As an adult, you now have the right to sign a rental agreement or lease. The landlord is called the lessor while you, the renter is called the lessee.
Q: Must a lease be written to be enforceable?
A: A rental agreement can be either written or oral (ARS §33-1310(12)). A lease for more than one year must be in writing (ARS §44-101(6)).
Q: What are the advantages of having a written lease?
A: You will have a better idea of all of your rights and obligations. You will have protection against dishonesty. You will have protection against something either party does not accurately remember.
Q: Are there any disadvantages to having it all in writing?
A: Pre-printed leases usually are prepared by and favor the landlord. You should read the lease carefully. The lease could change some of the rules that would otherwise favor the tenant. Remember, you don’t have to use the printed forms as printed. If all parties agree, you can modify the form to suit your situation.
Q: What is a security deposit and why do you have to pay it?
A: A security deposit is an amount of money that the landlord holds as security against property damages, unclean conditions you have caused, and unpaid rent. The purpose of the deposit must be stated in writing by the landlord (ARS §33-1321).
Q: Should you have renter’s insurance?
A: Yes. The landlord’s insurance will cover only the buildings and property, not your possessions. Renter’s insurance is relatively inexpensive.
Q: You’ve got the keys, now what?
A: Under the law (ARS §33-1341), a tenant must comply with all health and safety obligations imposed upon a tenant by building codes:
- Keep your part of the premises as clean and safe as you can.
- Dispose of all trash and other waste in a clean and safe manner.
- Keep all plumbing ﬁxtures in the apartment as clean as possible.
- Use all electrical, plumbing, sanitary, heating, ventilating, air-conditioning, elevators and other facilities and appliances in a reasonable manner.
- Do not deliberately or negligently destroy, deface, damage, or remove any part of the premises or knowingly allow any other person to do so.
- Conduct yourself in a manner that will not disturb your neighbors’ peaceful enjoyment of the premises, and require other persons on the premises with your consent to do the same.
Q: Does the landlord have obligations as well?
A: Yes, the landlord must also comply with the requirements of applicable building codes affecting health and safety. According to (ARS §33-1324), the landlord must:
- Make all repairs and do whatever is necessary to keep the premises in a ﬁt and habitable condition.
- Keep all common areas of the premises in a clean and safe condition.
- Maintain in good and safe working order all electrical, plumbing, sanitary, heating, air-conditioning and other facilities and appliances that the landlord supplies or is required to supply.
- Provide and maintain appropriate receptacles for the removal of garbage and other waste and arrange for their removal.
- Supply running water and reasonable amounts of hot water at all times, and reasonable heat and air-conditioning or cooling where installed, when required by the seasonal weather.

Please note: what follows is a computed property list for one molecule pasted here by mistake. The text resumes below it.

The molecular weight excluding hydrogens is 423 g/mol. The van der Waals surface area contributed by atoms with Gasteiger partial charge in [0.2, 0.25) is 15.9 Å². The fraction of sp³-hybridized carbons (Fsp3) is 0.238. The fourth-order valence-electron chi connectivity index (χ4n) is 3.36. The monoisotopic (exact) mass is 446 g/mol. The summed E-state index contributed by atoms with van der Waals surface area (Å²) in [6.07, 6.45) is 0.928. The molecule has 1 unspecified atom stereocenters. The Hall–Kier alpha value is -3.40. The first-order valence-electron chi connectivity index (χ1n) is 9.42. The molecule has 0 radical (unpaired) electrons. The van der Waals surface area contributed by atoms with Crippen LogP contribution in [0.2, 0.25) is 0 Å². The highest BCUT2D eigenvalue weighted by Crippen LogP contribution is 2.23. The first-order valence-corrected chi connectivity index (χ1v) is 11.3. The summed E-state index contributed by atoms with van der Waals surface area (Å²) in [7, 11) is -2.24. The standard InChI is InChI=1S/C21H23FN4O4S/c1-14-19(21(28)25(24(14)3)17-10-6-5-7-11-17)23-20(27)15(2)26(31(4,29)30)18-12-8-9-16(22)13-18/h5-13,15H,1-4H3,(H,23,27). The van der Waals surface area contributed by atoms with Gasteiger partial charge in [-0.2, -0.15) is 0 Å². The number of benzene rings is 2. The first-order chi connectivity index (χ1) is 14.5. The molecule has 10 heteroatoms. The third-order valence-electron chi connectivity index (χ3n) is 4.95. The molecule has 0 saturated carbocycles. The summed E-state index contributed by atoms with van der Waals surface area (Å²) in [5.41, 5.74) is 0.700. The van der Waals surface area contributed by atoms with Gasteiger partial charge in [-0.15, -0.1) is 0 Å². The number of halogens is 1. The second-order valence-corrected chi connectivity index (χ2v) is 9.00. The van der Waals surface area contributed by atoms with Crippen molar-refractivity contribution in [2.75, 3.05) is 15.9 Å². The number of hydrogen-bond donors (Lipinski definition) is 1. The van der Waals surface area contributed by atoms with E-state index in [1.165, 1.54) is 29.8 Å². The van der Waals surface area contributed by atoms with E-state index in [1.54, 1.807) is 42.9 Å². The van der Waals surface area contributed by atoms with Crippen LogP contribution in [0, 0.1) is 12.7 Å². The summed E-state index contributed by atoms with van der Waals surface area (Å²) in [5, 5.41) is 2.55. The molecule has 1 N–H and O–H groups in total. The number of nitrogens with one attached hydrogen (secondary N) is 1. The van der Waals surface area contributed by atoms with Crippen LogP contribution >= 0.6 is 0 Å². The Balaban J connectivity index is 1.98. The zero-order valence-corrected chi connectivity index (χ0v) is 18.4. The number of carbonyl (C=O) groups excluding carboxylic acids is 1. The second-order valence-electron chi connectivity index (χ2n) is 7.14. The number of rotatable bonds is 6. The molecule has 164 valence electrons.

Q: What about privacy? Can my landlord enter my apartment?
A: The landlord does have the right to enter your apartment under certain conditions. The landlord may enter the apartment:
- To inspect the premises.
- To make necessary or agreed-upon repairs, alterations or improvements.
- To supply necessary or agreed-upon services.
- To exhibit the apartment to prospective purchasers, tenants, or contractors.
The landlord may also enter the apartment without consent of the tenant in case of emergency but the landlord cannot abuse the right to access or use it to harass the tenant. Except in case of emergency or if it is impracticable to do so, the landlord must give the tenant at least two days’ notice of intent to enter, and may enter only at reasonable times (ARS §33-1343).
Q: What happens if I don’t pay my rent?
A: If you do not pay the rent when due, a landlord may give you a notice to either pay or leave within ﬁve days. If after ﬁve days the rent remains unpaid, the landlord may ﬁle a forcible entry and detainer action against you, to evict you (ARS §33-1368).
Q: In a monthly lease, can I end the lease by just leaving at the end of a month?
A: You must give reasonable notice before the end of a rental period. If you have a month-to-month lease, you must give written notice to the landlord at least 30 days prior to the date your rental agreement expires (ARS §33-1375).
Q: If I break a lease, what amount can I be sued for?
A: You can probably be sued for:
- All unpaid rent.
- Any physical damage, including unusual cleaning expenses.
- Advertising expenses and other costs of re-renting the apartment.
- The landlord’s attorney fees, but only if you have a written lease and the lease provides for this (ARS §33-1315).
- A forcible entry and detainer action may also be ﬁled resulting in a court order for you to vacate the property (ARS §331377).
Laws may have changed since the last time this article was updated. The current and most up-to-date laws can be accessed here.